Surprise Attack at Ōpepe, 1869

The Surprise Attack at Ōpepe

The Taupō Campaign

Colonel Whitmore instructed Lieutenant Colonel St John to move the headquarters camp from Fort Galatea to a position between the Urewera Ranges and Taupō, and determined Ōpepe as a suitable location. There the Napier-Taupō track intersected the main trail from the Rangitāiki and the Urewera Country. But St John delayed his expedition until it was too late, for Te Kooti was about to move across the Kaingaroa on his mission to the King Country to rally support from Ngāti Maniapoto and Waikato.

On a wet June 7th, 1869 a small Volunteer Cavalry detachment was unexpectedly attacked by an advanced-guard of Te Kooti's column moving from the Urewera Ranges to Taupō. Of the fourteen of the Bay of Plenty Cavalry troop, nine were killed.

Ōpepe Memorial

  • <p>Manatū Taonga (7th October, 2019). Ōpepe Graves.</p>
  • <p>Manatū Taonga (7th October, 2019). Ōpepe Graves.</p>
  • <p>Manatū Taonga (7th October, 2019). Ōpepe Graves.</p>
  • <p>New Zealand History. Colonel Whitmore. </p>


  • Attack on Ōpepe - Roadside Stories

Troopers attacked at Ōpepe

The detachment left Fort Galatea on the 4th June, 1869, for Tapuaeharuru (Taupō) to select a positions for military posts. Most of the troopers were young settlers at Tauranga and Opōtiki. The march took two days. The small force was guided by a Māori, who in the light of after-events is believed to have been in collusion with the Te Kooti's force.

On Saturday night, 5th June they reached the Ōpepe bush and camped in a deserted village consisting of four or five huts. After reassuring the troopers that they were safe, Colonel St John, Major Cumming, Captain Moorsom and a few others rode on to Tapuaeharuru. It was on the afternoon 7th June that disaster struck the resting force.

One of the troopers, George Crosswell went off to look for his horse but got soaking wet in a heavy downpour. When he returned to camp he stripped off his clothes to dry by the fire when two Māori men wandered into their camp and began talking with the soldiers. By the time the troopers realised they were unfriendly it was too late. Unarmed, their only option was to run for the bush, but they were fired upon by Māori who appeared from the undergrowth. Sergeant Slattery beat off an attack with a piece of firewood until he was dropped from behind with a blow from a tomahawk. The hauhau stripped the dead of their uniforms and secured the whole of the arms and equipment - including fourteen Calisher and Terry breech-loading carbines, the same number of revolvers, swords, horses and saddles.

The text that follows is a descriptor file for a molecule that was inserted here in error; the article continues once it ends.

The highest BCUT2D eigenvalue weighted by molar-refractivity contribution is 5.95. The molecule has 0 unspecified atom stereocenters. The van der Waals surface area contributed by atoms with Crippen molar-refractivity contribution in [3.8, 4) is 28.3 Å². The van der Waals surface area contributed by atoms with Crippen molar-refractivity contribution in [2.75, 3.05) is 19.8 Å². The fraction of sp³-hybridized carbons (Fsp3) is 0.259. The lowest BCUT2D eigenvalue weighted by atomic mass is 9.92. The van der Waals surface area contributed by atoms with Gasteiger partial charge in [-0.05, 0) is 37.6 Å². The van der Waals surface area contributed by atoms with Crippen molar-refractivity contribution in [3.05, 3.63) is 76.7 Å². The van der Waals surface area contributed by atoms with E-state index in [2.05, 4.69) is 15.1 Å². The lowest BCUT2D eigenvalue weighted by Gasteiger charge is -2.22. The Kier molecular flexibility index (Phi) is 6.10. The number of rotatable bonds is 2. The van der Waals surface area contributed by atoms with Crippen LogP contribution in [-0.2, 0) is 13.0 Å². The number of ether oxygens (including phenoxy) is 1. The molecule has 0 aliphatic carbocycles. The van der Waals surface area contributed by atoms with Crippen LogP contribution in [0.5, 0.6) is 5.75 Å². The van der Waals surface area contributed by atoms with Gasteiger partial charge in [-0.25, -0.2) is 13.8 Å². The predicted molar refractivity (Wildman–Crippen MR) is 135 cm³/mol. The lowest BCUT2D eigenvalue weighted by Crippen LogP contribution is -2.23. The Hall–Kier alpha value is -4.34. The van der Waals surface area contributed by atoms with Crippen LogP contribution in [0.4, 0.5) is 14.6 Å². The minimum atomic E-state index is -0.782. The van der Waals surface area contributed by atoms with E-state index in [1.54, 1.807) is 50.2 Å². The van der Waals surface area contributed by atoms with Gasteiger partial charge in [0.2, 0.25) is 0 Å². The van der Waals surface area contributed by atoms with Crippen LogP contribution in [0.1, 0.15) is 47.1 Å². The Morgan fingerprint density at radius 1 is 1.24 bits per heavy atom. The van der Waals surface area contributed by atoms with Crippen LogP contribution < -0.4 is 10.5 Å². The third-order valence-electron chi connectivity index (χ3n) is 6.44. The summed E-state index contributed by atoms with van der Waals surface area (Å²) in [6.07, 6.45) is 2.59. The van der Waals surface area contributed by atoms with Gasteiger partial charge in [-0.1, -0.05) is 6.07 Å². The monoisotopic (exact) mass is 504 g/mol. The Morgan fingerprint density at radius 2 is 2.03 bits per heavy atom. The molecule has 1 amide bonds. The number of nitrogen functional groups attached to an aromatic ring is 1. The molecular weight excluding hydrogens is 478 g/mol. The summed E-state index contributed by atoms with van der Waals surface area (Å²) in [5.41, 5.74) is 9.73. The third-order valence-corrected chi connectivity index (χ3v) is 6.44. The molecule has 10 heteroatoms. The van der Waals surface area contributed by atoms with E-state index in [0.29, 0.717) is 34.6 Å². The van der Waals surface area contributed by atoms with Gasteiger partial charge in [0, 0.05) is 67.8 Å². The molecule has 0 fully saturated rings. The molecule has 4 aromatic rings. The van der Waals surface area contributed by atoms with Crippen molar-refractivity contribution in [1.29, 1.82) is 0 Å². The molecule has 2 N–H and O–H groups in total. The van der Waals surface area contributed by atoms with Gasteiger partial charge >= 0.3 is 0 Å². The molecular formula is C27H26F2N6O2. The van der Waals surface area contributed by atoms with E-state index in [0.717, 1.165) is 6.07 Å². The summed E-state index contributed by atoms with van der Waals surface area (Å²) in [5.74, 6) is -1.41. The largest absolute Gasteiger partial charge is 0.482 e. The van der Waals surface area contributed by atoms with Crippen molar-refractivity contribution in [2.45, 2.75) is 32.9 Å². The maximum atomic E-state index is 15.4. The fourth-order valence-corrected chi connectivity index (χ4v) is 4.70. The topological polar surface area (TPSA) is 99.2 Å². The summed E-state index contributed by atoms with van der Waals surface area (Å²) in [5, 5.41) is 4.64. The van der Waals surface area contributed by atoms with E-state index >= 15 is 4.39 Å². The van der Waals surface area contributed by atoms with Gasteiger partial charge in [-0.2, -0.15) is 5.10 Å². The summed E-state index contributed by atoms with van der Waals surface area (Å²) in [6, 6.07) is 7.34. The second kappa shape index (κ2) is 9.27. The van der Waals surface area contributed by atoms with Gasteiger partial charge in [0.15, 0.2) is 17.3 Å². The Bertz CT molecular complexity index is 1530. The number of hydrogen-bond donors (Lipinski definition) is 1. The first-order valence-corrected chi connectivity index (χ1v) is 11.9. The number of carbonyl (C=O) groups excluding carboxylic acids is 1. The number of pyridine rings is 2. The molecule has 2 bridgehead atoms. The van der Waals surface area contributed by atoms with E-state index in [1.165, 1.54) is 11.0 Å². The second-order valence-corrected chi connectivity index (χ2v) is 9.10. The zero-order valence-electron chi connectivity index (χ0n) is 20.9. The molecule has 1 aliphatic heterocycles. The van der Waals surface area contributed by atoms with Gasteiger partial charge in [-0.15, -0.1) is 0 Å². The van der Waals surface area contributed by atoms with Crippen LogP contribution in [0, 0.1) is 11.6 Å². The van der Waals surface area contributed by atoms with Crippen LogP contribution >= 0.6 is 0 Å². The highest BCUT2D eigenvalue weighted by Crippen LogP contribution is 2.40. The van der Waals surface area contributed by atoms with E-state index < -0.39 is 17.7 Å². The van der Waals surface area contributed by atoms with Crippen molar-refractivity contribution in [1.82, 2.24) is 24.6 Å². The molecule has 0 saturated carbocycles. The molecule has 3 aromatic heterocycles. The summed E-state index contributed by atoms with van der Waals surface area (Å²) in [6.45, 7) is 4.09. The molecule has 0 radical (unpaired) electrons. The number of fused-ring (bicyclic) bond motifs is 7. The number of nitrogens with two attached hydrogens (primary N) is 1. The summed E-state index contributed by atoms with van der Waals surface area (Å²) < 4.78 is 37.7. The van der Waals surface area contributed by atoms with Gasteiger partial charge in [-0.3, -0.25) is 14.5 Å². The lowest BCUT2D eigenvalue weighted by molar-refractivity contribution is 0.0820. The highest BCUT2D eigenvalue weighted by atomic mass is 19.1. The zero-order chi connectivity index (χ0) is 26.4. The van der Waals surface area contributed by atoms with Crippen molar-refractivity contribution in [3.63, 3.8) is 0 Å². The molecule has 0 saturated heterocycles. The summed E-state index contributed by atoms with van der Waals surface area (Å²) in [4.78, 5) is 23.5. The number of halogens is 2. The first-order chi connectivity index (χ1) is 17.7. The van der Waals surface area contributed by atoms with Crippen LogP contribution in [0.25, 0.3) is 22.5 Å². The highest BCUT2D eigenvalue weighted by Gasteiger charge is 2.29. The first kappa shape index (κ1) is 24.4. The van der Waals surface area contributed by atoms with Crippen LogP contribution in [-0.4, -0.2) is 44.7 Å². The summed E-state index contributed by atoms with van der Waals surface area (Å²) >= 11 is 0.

Altogether nine soldiers were killed. The others managed to hide and make their way back to Fort Galatea. Three days after the attack the still naked, Crosswell and Trooper George Stephenson stumbled into Fort Galatea. Three more survivors straggled in long after them. Sergeant Dette and Trooper Lockwood. Cornet Angus Smith, the officer, did not reach Fort Galatea till ten days after his escape.

There was no one around to bury the soldiers so a body of Taupō Māori from Poihipi's pā at Tapuaeharuru dug the graves for the nine soldiers in two plots.

Troopers attacked at Ōpepe

  • <p>University of Wellignton (2016) George Crosswell.</p>
  • <p>Lieut Colonel St John</p>
  • <p>Calisher &amp; Terry breech loading carbine, .577 calibre., circa 1860, London, by Calisher and Terry. Gift of the Police Department, date unknown. CC BY-NC-ND 4.0. </p>
  • <p>Opepe Map drawn for the Taupō District Council.</p>